By Liana B. Baker, Svea Herbst-Bayliss and Hyunjoo Jin
NEW YORK/SEOUL (Reuters) - Proxy advisory firm International Shareholder Services on Monday recommended that Hyundai Motor Group investors elect some directors nominated by Elliott Management as the activist hedge fund braces for a showdown with the South Korean conglomerate.
ISS, however, advised shareholder votes against the dividend proposals Elliott has made at automaker Hyundai Motor Co and parts affiliate Hyundai Mobis Co Ltd.
Elliott, the $35 billion New York-based hedge fund, hopes to obtain seats on the boards at the South Korean firms and push for more than $6 billion in dividends, in a bid to address what it considers excess cash and poor corporate governance.
Hyundai Motor and Hyundai Mobis rejected the demands by the U.S. activist investor, making their own proposals for dividends and board nominees.
The South Korean firms will hold separate annual shareholders' meetings on March 22, when shareholders have a chance to vote on the respective proposals made by the companies and Elliott.
At Hyundai Motor, ISS recommended that shareholders vote for two of three Elliott nominees as outside board directors and audit committee members, while recommending votes against some nominees by Hyundai Motor.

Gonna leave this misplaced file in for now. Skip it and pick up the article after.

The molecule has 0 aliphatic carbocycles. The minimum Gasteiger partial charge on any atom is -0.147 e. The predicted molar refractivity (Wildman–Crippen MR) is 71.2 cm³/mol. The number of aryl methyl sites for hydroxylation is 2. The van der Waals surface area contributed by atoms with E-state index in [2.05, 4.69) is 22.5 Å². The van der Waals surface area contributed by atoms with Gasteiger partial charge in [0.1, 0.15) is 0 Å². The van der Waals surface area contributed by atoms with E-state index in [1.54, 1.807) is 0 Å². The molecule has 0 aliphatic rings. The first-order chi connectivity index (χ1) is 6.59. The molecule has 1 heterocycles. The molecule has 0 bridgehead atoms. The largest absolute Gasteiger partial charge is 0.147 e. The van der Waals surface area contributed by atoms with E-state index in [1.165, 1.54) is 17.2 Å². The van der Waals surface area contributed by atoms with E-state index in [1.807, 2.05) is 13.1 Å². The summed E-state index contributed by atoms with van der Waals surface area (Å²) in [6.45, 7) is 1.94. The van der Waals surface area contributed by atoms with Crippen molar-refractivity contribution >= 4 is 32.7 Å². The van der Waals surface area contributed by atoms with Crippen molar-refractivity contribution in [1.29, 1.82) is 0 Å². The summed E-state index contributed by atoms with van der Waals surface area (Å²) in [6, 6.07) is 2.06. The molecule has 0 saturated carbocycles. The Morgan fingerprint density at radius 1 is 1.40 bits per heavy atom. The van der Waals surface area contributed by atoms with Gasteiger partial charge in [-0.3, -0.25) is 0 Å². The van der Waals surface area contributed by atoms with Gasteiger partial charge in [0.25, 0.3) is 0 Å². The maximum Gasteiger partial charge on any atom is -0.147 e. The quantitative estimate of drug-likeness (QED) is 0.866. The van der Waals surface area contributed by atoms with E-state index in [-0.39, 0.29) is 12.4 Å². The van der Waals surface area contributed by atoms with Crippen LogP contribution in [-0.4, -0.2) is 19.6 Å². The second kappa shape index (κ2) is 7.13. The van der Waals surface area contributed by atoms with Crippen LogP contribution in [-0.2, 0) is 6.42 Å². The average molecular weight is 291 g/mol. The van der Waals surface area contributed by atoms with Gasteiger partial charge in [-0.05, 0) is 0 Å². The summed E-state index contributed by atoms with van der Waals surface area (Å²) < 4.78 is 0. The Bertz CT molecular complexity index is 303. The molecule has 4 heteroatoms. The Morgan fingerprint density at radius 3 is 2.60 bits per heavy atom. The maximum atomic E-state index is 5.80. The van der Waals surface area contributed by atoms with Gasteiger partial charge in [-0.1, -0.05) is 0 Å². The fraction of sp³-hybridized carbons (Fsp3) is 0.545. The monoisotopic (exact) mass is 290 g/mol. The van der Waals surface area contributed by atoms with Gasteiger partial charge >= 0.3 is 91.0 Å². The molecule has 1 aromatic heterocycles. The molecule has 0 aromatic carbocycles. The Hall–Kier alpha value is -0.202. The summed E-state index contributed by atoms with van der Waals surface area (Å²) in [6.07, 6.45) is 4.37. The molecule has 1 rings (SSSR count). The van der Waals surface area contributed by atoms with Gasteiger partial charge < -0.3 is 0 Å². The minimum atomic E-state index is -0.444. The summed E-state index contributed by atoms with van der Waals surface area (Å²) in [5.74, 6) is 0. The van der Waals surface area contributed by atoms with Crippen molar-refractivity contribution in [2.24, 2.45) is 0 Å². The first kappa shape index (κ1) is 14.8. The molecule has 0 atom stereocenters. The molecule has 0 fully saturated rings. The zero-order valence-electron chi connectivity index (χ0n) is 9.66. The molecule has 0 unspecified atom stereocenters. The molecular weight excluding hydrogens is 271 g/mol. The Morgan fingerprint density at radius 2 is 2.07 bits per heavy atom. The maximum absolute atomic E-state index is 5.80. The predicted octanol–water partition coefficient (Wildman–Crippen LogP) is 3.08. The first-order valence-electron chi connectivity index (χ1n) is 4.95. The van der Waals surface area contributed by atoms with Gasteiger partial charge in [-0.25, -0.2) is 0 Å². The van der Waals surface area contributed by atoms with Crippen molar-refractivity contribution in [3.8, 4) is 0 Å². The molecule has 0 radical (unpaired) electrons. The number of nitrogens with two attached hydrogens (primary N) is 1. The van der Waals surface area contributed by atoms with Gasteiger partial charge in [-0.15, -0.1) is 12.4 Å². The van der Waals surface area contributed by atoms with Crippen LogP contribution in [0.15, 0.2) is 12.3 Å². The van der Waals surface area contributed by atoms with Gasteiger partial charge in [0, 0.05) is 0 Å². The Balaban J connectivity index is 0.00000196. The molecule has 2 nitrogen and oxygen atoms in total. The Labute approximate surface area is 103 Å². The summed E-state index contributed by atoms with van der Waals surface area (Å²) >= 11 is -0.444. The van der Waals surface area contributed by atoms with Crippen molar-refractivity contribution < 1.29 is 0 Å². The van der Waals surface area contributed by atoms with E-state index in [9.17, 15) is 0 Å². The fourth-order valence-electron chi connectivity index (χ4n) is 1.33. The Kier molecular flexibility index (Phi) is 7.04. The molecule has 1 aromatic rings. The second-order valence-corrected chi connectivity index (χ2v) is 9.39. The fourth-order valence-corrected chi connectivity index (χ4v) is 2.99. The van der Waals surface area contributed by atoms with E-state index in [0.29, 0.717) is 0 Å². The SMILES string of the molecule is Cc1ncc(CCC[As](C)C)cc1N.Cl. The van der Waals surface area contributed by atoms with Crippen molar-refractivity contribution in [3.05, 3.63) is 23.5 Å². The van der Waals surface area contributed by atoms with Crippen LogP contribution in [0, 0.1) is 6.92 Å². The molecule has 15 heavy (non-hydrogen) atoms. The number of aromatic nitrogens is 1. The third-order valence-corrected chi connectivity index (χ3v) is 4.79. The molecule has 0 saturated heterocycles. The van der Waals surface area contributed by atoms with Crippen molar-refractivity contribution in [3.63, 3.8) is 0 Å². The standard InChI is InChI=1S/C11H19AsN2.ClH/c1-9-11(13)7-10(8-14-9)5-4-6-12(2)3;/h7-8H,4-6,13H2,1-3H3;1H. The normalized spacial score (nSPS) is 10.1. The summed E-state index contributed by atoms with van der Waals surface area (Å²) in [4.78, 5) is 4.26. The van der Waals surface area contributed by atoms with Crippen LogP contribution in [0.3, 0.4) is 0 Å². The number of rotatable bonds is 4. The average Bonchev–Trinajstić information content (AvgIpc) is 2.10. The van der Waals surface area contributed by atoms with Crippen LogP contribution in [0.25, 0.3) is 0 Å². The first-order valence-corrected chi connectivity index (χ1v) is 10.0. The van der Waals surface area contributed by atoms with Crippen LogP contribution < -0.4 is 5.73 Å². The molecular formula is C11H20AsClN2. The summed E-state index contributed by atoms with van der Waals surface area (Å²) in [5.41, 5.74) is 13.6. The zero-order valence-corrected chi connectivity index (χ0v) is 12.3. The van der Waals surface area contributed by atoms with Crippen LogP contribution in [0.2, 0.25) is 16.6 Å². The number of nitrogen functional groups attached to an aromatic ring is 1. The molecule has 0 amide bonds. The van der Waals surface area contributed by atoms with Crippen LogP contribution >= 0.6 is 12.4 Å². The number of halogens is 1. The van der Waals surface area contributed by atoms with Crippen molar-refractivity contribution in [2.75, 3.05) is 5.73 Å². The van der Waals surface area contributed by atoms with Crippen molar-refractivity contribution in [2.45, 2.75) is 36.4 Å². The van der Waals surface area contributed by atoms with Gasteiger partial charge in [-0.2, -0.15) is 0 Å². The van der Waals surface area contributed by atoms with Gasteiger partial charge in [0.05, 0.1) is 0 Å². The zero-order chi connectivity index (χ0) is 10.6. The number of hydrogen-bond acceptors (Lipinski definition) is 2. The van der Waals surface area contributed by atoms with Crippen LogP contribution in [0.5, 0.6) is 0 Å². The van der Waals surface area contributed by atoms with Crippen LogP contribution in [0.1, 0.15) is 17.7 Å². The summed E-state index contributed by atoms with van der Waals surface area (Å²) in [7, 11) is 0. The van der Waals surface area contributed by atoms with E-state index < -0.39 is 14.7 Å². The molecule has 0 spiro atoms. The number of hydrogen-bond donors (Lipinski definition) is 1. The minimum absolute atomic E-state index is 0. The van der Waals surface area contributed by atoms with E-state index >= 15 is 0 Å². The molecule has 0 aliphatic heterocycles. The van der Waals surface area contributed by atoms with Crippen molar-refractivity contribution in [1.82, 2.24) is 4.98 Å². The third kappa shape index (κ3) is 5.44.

At Hyundai Mobis, ISS supported nominees from the supplier and Elliott, recommending that the board expand to 11 directors from nine so both the activist and management slate could be elected.
ISS said that Hyundai Mobis' nominees "may not be enough to counterbalance the founding family's substantial influence over the company, especially considering the magnitude of the company's underperformance," referring to its "missteps" in corporate strategy, operational execution and capital allocation.
ISS said the election of Elliott's nominees could strengthen the company's corporate governance by increasing board independence and oversight.
While the ISS recommendations give Elliott some support before the vote, ISS recommended against the new dividend plan the activist suggested at both companies.
ISS said paying the requested special dividend will make it challenging for Hyundai Motor to meet its future capital requirements for factory investments and research/development.
Elliott said it welcomed ISS' backing of most of its nominees, and Hyundai welcomed the advisory firm's support for the automaker's proposed shareholder return policy.
Shares rose 3.3 percent for Hyundai Motor and 1.2 percent for Hyundai Mobis, beating the wider market's 0.9 percent gain as at 0237 GMT.
ISS recommendations are closely watched by institutional investors for their votes. On Friday, another proxy adviser, Glass Lewis, recommended that Hyundai Motor investors vote against the candidates proposed by Elliott and against the U.S. firm's dividend proposal.
Last year, opposition from Elliott led Hyundai to drop an attempt to overhaul its ownership structure seen as paving the way for father-to-son succession at South Korea's second-biggest family-owned conglomerate.
(Reporting by Liana B. Baker and Svea Herbst-Bayliss in NEW YORK and Hyunjoo Jin in SEOUL; Editing by Matthew Lewis and Christopher Cushing)